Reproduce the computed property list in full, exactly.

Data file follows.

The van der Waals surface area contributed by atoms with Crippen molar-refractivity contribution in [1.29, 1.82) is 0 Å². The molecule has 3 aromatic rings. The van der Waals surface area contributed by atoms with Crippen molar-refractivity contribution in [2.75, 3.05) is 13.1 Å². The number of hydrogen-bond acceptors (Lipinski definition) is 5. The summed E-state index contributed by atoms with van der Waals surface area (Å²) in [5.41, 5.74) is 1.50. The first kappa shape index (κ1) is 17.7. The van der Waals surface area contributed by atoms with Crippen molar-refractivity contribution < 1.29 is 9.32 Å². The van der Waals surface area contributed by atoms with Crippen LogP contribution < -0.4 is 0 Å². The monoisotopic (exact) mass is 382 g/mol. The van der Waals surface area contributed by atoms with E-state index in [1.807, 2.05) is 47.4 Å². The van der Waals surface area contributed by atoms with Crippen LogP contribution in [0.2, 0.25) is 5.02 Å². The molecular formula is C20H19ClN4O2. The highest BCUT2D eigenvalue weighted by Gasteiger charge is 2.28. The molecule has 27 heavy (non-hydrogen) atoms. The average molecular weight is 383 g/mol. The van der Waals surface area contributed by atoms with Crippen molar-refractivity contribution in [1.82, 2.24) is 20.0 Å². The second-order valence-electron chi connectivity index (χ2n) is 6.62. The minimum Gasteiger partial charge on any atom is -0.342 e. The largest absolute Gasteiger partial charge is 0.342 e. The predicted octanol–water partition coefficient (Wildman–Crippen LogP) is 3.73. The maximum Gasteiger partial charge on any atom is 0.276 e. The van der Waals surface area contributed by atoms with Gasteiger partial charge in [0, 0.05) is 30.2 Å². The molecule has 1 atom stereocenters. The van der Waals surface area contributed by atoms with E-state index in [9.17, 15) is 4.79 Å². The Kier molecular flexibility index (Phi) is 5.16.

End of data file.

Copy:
The van der Waals surface area contributed by atoms with Crippen molar-refractivity contribution in [1.29, 1.82) is 0 Å². The molecule has 3 aromatic rings. The van der Waals surface area contributed by atoms with Crippen molar-refractivity contribution in [2.75, 3.05) is 13.1 Å². The number of hydrogen-bond acceptors (Lipinski definition) is 5. The summed E-state index contributed by atoms with van der Waals surface area (Å²) in [5.41, 5.74) is 1.50. The first kappa shape index (κ1) is 17.7. The van der Waals surface area contributed by atoms with Crippen molar-refractivity contribution < 1.29 is 9.32 Å². The van der Waals surface area contributed by atoms with Crippen LogP contribution < -0.4 is 0 Å². The monoisotopic (exact) mass is 382 g/mol. The van der Waals surface area contributed by atoms with E-state index in [1.807, 2.05) is 47.4 Å². The van der Waals surface area contributed by atoms with Crippen LogP contribution in [0.2, 0.25) is 5.02 Å². The molecular formula is C20H19ClN4O2. The highest BCUT2D eigenvalue weighted by Gasteiger charge is 2.28. The molecule has 27 heavy (non-hydrogen) atoms. The average molecular weight is 383 g/mol. The van der Waals surface area contributed by atoms with Crippen molar-refractivity contribution in [1.82, 2.24) is 20.0 Å². The second-order valence-electron chi connectivity index (χ2n) is 6.62. The minimum Gasteiger partial charge on any atom is -0.342 e. The largest absolute Gasteiger partial charge is 0.342 e. The predicted octanol–water partition coefficient (Wildman–Crippen LogP) is 3.73. The maximum Gasteiger partial charge on any atom is 0.276 e. The van der Waals surface area contributed by atoms with Gasteiger partial charge in [0, 0.05) is 30.2 Å². The molecule has 1 atom stereocenters. The van der Waals surface area contributed by atoms with E-state index in [9.17, 15) is 4.79 Å². The Kier molecular flexibility index (Phi) is 5.16.